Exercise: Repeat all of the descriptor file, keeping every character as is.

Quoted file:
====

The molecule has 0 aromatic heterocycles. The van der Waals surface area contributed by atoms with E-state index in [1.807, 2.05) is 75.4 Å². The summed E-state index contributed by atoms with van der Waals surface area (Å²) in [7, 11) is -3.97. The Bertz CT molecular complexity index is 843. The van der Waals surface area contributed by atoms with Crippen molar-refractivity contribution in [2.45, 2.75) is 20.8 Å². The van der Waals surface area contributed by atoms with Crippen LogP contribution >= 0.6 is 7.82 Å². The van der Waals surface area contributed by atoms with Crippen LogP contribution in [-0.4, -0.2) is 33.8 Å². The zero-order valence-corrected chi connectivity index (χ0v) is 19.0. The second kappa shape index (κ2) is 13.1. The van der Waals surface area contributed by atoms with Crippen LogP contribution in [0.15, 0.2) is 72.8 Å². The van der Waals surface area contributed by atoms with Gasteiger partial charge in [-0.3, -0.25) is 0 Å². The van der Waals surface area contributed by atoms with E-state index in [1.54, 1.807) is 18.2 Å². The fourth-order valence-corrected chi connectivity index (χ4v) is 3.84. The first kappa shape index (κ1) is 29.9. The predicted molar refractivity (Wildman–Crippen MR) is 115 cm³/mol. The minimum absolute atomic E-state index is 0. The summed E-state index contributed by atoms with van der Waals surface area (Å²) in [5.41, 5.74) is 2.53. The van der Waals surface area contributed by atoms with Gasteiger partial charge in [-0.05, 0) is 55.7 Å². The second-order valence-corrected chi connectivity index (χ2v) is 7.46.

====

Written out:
The molecule has 0 aromatic heterocycles. The van der Waals surface area contributed by atoms with E-state index in [1.807, 2.05) is 75.4 Å². The summed E-state index contributed by atoms with van der Waals surface area (Å²) in [7, 11) is -3.97. The Bertz CT molecular complexity index is 843. The van der Waals surface area contributed by atoms with Crippen molar-refractivity contribution in [2.45, 2.75) is 20.8 Å². The van der Waals surface area contributed by atoms with Crippen LogP contribution >= 0.6 is 7.82 Å². The van der Waals surface area contributed by atoms with Crippen LogP contribution in [-0.4, -0.2) is 33.8 Å². The zero-order valence-corrected chi connectivity index (χ0v) is 19.0. The second kappa shape index (κ2) is 13.1. The van der Waals surface area contributed by atoms with Crippen LogP contribution in [0.15, 0.2) is 72.8 Å². The van der Waals surface area contributed by atoms with Gasteiger partial charge in [-0.3, -0.25) is 0 Å². The van der Waals surface area contributed by atoms with E-state index in [1.54, 1.807) is 18.2 Å². The fourth-order valence-corrected chi connectivity index (χ4v) is 3.84. The first kappa shape index (κ1) is 29.9. The predicted molar refractivity (Wildman–Crippen MR) is 115 cm³/mol. The minimum absolute atomic E-state index is 0. The summed E-state index contributed by atoms with van der Waals surface area (Å²) in [5.41, 5.74) is 2.53. The van der Waals surface area contributed by atoms with Gasteiger partial charge in [-0.05, 0) is 55.7 Å². The second-order valence-corrected chi connectivity index (χ2v) is 7.46.